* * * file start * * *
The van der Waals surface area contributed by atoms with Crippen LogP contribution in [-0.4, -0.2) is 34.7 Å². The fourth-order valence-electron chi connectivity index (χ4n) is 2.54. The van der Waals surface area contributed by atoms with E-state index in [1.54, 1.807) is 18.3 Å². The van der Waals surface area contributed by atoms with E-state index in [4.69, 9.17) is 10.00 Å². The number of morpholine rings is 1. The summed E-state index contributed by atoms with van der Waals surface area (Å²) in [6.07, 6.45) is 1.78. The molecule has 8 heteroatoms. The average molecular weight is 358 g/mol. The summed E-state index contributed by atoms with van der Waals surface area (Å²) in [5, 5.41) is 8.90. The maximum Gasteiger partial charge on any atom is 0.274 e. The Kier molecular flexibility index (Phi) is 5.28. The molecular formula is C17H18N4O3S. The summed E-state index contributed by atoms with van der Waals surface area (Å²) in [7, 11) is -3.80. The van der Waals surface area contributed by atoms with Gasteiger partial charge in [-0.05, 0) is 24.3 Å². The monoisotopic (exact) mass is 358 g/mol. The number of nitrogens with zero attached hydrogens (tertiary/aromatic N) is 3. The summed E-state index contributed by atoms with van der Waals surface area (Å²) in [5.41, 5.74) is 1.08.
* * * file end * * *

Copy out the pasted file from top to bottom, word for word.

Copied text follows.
The van der Waals surface area contributed by atoms with Crippen LogP contribution in [-0.4, -0.2) is 34.7 Å². The fourth-order valence-electron chi connectivity index (χ4n) is 2.54. The van der Waals surface area contributed by atoms with E-state index in [1.54, 1.807) is 18.3 Å². The van der Waals surface area contributed by atoms with E-state index in [4.69, 9.17) is 10.00 Å². The number of morpholine rings is 1. The summed E-state index contributed by atoms with van der Waals surface area (Å²) in [6.07, 6.45) is 1.78. The molecule has 8 heteroatoms. The average molecular weight is 358 g/mol. The summed E-state index contributed by atoms with van der Waals surface area (Å²) in [5, 5.41) is 8.90. The maximum Gasteiger partial charge on any atom is 0.274 e. The Kier molecular flexibility index (Phi) is 5.28. The molecular formula is C17H18N4O3S. The summed E-state index contributed by atoms with van der Waals surface area (Å²) in [7, 11) is -3.80. The van der Waals surface area contributed by atoms with Gasteiger partial charge in [-0.05, 0) is 24.3 Å². The monoisotopic (exact) mass is 358 g/mol. The number of nitrogens with zero attached hydrogens (tertiary/aromatic N) is 3. The summed E-state index contributed by atoms with van der Waals surface area (Å²) in [5.41, 5.74) is 1.08.